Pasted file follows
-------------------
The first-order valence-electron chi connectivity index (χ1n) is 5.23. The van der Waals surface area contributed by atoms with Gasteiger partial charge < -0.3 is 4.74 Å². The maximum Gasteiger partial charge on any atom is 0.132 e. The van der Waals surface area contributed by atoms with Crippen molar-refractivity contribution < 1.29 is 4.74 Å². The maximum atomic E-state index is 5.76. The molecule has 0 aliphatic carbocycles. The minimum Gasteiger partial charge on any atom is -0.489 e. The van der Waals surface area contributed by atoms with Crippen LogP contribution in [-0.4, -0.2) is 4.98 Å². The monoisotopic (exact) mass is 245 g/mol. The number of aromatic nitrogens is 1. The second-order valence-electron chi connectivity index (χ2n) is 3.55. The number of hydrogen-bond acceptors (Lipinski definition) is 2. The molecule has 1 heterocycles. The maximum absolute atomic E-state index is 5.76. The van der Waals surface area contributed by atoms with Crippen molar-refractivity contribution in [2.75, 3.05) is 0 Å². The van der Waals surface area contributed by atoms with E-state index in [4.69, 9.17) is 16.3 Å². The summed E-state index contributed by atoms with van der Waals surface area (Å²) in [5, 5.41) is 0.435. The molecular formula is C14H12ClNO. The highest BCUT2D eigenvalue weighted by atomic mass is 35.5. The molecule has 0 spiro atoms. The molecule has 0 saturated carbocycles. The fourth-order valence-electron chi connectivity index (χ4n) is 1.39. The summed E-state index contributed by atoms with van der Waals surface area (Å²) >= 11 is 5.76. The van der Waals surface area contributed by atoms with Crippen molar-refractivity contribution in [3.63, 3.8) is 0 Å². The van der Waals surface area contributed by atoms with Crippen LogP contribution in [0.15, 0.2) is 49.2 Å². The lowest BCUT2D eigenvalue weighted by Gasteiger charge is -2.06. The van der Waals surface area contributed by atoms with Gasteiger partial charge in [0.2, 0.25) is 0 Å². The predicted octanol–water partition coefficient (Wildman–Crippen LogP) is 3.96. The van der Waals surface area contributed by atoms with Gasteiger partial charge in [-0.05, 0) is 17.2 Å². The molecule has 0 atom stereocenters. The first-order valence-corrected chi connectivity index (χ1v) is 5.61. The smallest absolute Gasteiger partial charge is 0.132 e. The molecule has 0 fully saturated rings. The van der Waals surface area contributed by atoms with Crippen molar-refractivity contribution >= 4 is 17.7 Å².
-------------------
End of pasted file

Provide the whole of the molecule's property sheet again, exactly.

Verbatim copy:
The first-order valence-electron chi connectivity index (χ1n) is 5.23. The van der Waals surface area contributed by atoms with Gasteiger partial charge < -0.3 is 4.74 Å². The maximum Gasteiger partial charge on any atom is 0.132 e. The van der Waals surface area contributed by atoms with Crippen molar-refractivity contribution < 1.29 is 4.74 Å². The maximum atomic E-state index is 5.76. The molecule has 0 aliphatic carbocycles. The minimum Gasteiger partial charge on any atom is -0.489 e. The van der Waals surface area contributed by atoms with Crippen LogP contribution in [-0.4, -0.2) is 4.98 Å². The monoisotopic (exact) mass is 245 g/mol. The number of aromatic nitrogens is 1. The second-order valence-electron chi connectivity index (χ2n) is 3.55. The number of hydrogen-bond acceptors (Lipinski definition) is 2. The molecule has 1 heterocycles. The maximum absolute atomic E-state index is 5.76. The van der Waals surface area contributed by atoms with Crippen molar-refractivity contribution in [2.75, 3.05) is 0 Å². The van der Waals surface area contributed by atoms with E-state index in [4.69, 9.17) is 16.3 Å². The summed E-state index contributed by atoms with van der Waals surface area (Å²) in [5, 5.41) is 0.435. The molecular formula is C14H12ClNO. The highest BCUT2D eigenvalue weighted by atomic mass is 35.5. The molecule has 0 spiro atoms. The molecule has 0 saturated carbocycles. The fourth-order valence-electron chi connectivity index (χ4n) is 1.39. The summed E-state index contributed by atoms with van der Waals surface area (Å²) >= 11 is 5.76. The van der Waals surface area contributed by atoms with Crippen molar-refractivity contribution in [3.63, 3.8) is 0 Å². The van der Waals surface area contributed by atoms with Crippen LogP contribution in [0.15, 0.2) is 49.2 Å². The lowest BCUT2D eigenvalue weighted by Gasteiger charge is -2.06. The van der Waals surface area contributed by atoms with Gasteiger partial charge in [0.2, 0.25) is 0 Å². The predicted octanol–water partition coefficient (Wildman–Crippen LogP) is 3.96. The van der Waals surface area contributed by atoms with Gasteiger partial charge in [-0.05, 0) is 17.2 Å². The molecule has 0 atom stereocenters. The first-order valence-corrected chi connectivity index (χ1v) is 5.61. The smallest absolute Gasteiger partial charge is 0.132 e. The molecule has 0 fully saturated rings. The van der Waals surface area contributed by atoms with Crippen molar-refractivity contribution >= 4 is 17.7 Å².